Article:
This thought-provoking debut novel offers something exceedingly rare of late for science fiction readers: hope.
Set in the near future, the story revolves around retired oil executive Peter Wilson, an elderly widower who is living out the rest of his days in Melbourne near his beloved niece Zoe, who calls him “Grandad.” Peter spends his days playing chess with Zoe and contemplating the economic, environmental, and political problems plaguing humankind.
But then a seemingly benevolent entity known as the Bearing—an alien communal intelligence—contacts Peter with a mind-blowing proposition: If Peter agrees to be the planet’s overseer while the Bearing attempts to save humankind from itself, he will get a completely reconstructed body (he’ll essentially be 18 years old again) and access to technology beyond his wildest dreams.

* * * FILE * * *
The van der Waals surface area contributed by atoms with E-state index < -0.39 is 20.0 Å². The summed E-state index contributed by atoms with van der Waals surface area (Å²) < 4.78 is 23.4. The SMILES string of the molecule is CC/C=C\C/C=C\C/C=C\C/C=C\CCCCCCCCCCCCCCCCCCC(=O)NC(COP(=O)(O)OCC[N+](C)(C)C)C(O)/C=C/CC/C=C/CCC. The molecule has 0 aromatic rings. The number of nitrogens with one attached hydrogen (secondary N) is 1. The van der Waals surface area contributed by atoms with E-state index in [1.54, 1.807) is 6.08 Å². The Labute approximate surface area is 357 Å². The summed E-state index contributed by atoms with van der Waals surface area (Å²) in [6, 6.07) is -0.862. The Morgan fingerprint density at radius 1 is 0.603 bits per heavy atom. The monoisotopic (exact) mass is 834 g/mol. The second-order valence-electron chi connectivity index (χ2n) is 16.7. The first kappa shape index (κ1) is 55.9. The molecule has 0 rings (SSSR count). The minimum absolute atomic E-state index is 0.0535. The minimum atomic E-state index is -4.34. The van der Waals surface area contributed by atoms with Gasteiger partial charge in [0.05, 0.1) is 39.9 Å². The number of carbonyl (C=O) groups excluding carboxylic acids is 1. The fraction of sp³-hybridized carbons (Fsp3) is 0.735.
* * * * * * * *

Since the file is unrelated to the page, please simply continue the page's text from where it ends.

Although the concepts explored in this novel—the first in the Rejuvenation trilogy—are undoubtedly visionary and fodder for lively discussion, the storyline suffers from a few major flaws. Once Peter and crew begin their mission to save humankind by reorganizing the planetary government, the story loses its intimate feel as it begins to focus on crises in various regions, rather than on character development. Additionally, some of the aforementioned emergencies—such as America’s medical system and terrorist activity in the Middle East—are only superficially explored and solved too easily, and many of the characters’ personal problems are fixed by a never-ending supply of money.
But the elephant in the room is Peter’s stomach-turning relationship with Zoe after the Bearing makes him young again; they end up in an intimate relationship, and “Grandad” and his niece eventually marry and have kids. While there is much to like in the story, this uncomfortable development is hard to overlook.
In sum, this is a wonderfully optimistic science fiction novel whose thematic power is undeniably weakened by an incestuous hero at world’s end.
Also available as an ebook.